Deutsche Bank's Asset Manager Is Examining Growth Partners

(Bloomberg) -- Deutsche Bank AG’s asset management arm has held preliminary talks on teaming up with firms including UBS Group AG, Axa SA and Amundi SA as it looks for ways to boost its size, people familiar with the matter said.

DWS Group is considering various options including joint ventures and distribution partnerships, the people said. The company isn’t looking at scenarios where Deutsche Bank would lose control over the unit, the people said.

Deutsche Bank's Asset Manager Is Examining Growth Partners

Shares of DWS reversed gains on the news and were down 0.75 percent at 5:09 p.m. in Frankfurt after rising as much as 1.3 percent earlier. The stock is still up 36 percent this year amid speculation the firm may be sold to help Deutsche Bank finance a potential takeover of Commerzbank AG. German insurer Allianz SE is among firms said to be interested in such a deal.

DWS Chief Executive Officer Asoka Woehrmann has been focusing on cost cuts since he was appointed to the role last October while seeking to stem four quarters of client money outflows. The company’s assets under management are low compared to many other international money managers, raising questions about the need to boost DWS’s size through means other than organic growth in an industry that’s increasingly driven by economies of scale.

It’s not clear whether there’s a preferred option or if any decision is imminent, the people said, asking not to be identified because the matter is private. Asset management under environmental, social and governance criteria -- usually abbreviated as ESG -- is one area where DWS is looking for partnerships, one person said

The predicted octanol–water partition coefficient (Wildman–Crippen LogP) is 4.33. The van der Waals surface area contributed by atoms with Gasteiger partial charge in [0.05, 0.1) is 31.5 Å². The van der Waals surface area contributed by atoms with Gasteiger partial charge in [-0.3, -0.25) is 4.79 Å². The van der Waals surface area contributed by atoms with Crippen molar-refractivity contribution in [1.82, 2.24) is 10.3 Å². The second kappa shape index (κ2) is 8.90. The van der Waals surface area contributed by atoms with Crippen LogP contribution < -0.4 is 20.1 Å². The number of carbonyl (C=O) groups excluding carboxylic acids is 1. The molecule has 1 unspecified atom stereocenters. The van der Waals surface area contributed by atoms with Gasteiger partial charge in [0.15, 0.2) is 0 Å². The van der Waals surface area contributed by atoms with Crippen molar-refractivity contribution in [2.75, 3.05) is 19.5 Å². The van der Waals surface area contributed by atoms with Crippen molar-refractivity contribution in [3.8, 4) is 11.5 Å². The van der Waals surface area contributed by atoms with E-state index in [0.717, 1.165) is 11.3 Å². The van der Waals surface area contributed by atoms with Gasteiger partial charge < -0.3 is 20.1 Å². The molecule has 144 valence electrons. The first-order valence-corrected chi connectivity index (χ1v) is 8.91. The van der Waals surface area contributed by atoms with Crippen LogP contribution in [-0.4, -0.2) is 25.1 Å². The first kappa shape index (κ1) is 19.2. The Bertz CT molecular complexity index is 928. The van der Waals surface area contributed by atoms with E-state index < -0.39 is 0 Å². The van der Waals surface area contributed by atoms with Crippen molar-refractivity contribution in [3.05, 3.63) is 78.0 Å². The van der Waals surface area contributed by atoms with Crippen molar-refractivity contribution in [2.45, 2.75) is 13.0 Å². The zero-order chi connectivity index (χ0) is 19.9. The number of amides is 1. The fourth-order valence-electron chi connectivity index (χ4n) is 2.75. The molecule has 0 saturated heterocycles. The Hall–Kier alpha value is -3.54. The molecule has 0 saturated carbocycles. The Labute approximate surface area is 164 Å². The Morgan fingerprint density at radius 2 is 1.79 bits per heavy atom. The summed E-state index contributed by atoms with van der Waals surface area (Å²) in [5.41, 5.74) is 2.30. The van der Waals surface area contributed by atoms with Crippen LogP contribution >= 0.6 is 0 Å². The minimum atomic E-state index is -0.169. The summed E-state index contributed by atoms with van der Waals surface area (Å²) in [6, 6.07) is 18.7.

Representatives of DWS, UBS and Axa and Amundi declined to comment.

UBS and Amundi would also be potentially interested in a tie-up with DWS, people familiar have said. Analysts have speculated that Deutsche Bank may sell the company as one way to cover the costs of a potential takeover of Commerzbank.

DWS suffered outflows of 22.3 billion euros ($25.1 billion) of client money last year and its stock dropped almost 30 percent in the nine months between its initial public offering and the end of 2019.

Woehrmann is currently working on a strategic review of the business and plans to present the results during the second quarter, people familiar with the matter have said. The review is likely to result in accelerated cost cuts and he may discard some of the financial targets set by predecessor Nicolas Moreau before the IPO.

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